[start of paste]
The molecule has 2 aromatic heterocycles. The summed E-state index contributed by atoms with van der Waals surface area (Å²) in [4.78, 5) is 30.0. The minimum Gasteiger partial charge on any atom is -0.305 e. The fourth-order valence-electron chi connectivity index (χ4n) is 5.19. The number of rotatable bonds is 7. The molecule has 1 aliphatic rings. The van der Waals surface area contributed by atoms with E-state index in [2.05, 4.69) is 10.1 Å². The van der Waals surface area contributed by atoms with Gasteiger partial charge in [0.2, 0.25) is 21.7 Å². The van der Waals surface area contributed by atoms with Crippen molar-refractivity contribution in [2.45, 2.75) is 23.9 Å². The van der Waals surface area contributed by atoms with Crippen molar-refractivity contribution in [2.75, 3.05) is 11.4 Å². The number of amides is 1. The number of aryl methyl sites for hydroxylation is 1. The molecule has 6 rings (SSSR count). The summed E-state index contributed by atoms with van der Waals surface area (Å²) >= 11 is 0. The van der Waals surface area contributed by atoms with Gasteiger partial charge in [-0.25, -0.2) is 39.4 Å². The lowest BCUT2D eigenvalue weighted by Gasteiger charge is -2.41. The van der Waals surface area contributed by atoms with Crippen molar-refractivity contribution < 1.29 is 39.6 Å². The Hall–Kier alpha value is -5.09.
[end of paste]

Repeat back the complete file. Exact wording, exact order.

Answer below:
The molecule has 2 aromatic heterocycles. The summed E-state index contributed by atoms with van der Waals surface area (Å²) in [4.78, 5) is 30.0. The minimum Gasteiger partial charge on any atom is -0.305 e. The fourth-order valence-electron chi connectivity index (χ4n) is 5.19. The number of rotatable bonds is 7. The molecule has 1 aliphatic rings. The van der Waals surface area contributed by atoms with E-state index in [2.05, 4.69) is 10.1 Å². The van der Waals surface area contributed by atoms with Gasteiger partial charge in [0.2, 0.25) is 21.7 Å². The van der Waals surface area contributed by atoms with Crippen molar-refractivity contribution in [2.45, 2.75) is 23.9 Å². The van der Waals surface area contributed by atoms with Crippen molar-refractivity contribution in [2.75, 3.05) is 11.4 Å². The number of amides is 1. The number of aryl methyl sites for hydroxylation is 1. The molecule has 6 rings (SSSR count). The summed E-state index contributed by atoms with van der Waals surface area (Å²) >= 11 is 0. The van der Waals surface area contributed by atoms with Gasteiger partial charge in [-0.25, -0.2) is 39.4 Å². The lowest BCUT2D eigenvalue weighted by Gasteiger charge is -2.41. The van der Waals surface area contributed by atoms with Crippen molar-refractivity contribution < 1.29 is 39.6 Å². The Hall–Kier alpha value is -5.09.